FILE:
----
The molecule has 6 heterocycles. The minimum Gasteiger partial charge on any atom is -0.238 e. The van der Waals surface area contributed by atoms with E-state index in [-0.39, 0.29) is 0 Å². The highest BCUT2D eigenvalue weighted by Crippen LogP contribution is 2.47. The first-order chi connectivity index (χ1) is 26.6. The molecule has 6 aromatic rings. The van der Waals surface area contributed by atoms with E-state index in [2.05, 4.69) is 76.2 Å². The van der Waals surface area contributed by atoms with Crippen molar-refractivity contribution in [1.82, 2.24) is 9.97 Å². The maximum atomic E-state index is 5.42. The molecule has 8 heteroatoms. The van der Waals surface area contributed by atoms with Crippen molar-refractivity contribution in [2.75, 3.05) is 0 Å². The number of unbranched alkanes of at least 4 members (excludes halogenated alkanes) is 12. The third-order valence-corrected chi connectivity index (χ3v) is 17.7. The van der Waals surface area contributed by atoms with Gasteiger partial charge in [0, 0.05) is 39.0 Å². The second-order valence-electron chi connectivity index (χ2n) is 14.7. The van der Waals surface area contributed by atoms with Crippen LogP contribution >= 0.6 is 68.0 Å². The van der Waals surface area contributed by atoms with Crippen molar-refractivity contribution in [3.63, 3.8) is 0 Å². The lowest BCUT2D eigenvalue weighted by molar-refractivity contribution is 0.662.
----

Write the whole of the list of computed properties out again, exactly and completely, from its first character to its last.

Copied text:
The molecule has 6 heterocycles. The minimum Gasteiger partial charge on any atom is -0.238 e. The van der Waals surface area contributed by atoms with E-state index in [-0.39, 0.29) is 0 Å². The highest BCUT2D eigenvalue weighted by Crippen LogP contribution is 2.47. The first-order chi connectivity index (χ1) is 26.6. The molecule has 6 aromatic rings. The van der Waals surface area contributed by atoms with E-state index in [2.05, 4.69) is 76.2 Å². The van der Waals surface area contributed by atoms with Crippen molar-refractivity contribution in [1.82, 2.24) is 9.97 Å². The maximum atomic E-state index is 5.42. The molecule has 8 heteroatoms. The van der Waals surface area contributed by atoms with Crippen molar-refractivity contribution in [2.75, 3.05) is 0 Å². The number of unbranched alkanes of at least 4 members (excludes halogenated alkanes) is 12. The third-order valence-corrected chi connectivity index (χ3v) is 17.7. The van der Waals surface area contributed by atoms with Gasteiger partial charge in [0, 0.05) is 39.0 Å². The second-order valence-electron chi connectivity index (χ2n) is 14.7. The van der Waals surface area contributed by atoms with Crippen LogP contribution >= 0.6 is 68.0 Å². The van der Waals surface area contributed by atoms with Crippen molar-refractivity contribution in [3.63, 3.8) is 0 Å². The lowest BCUT2D eigenvalue weighted by molar-refractivity contribution is 0.662.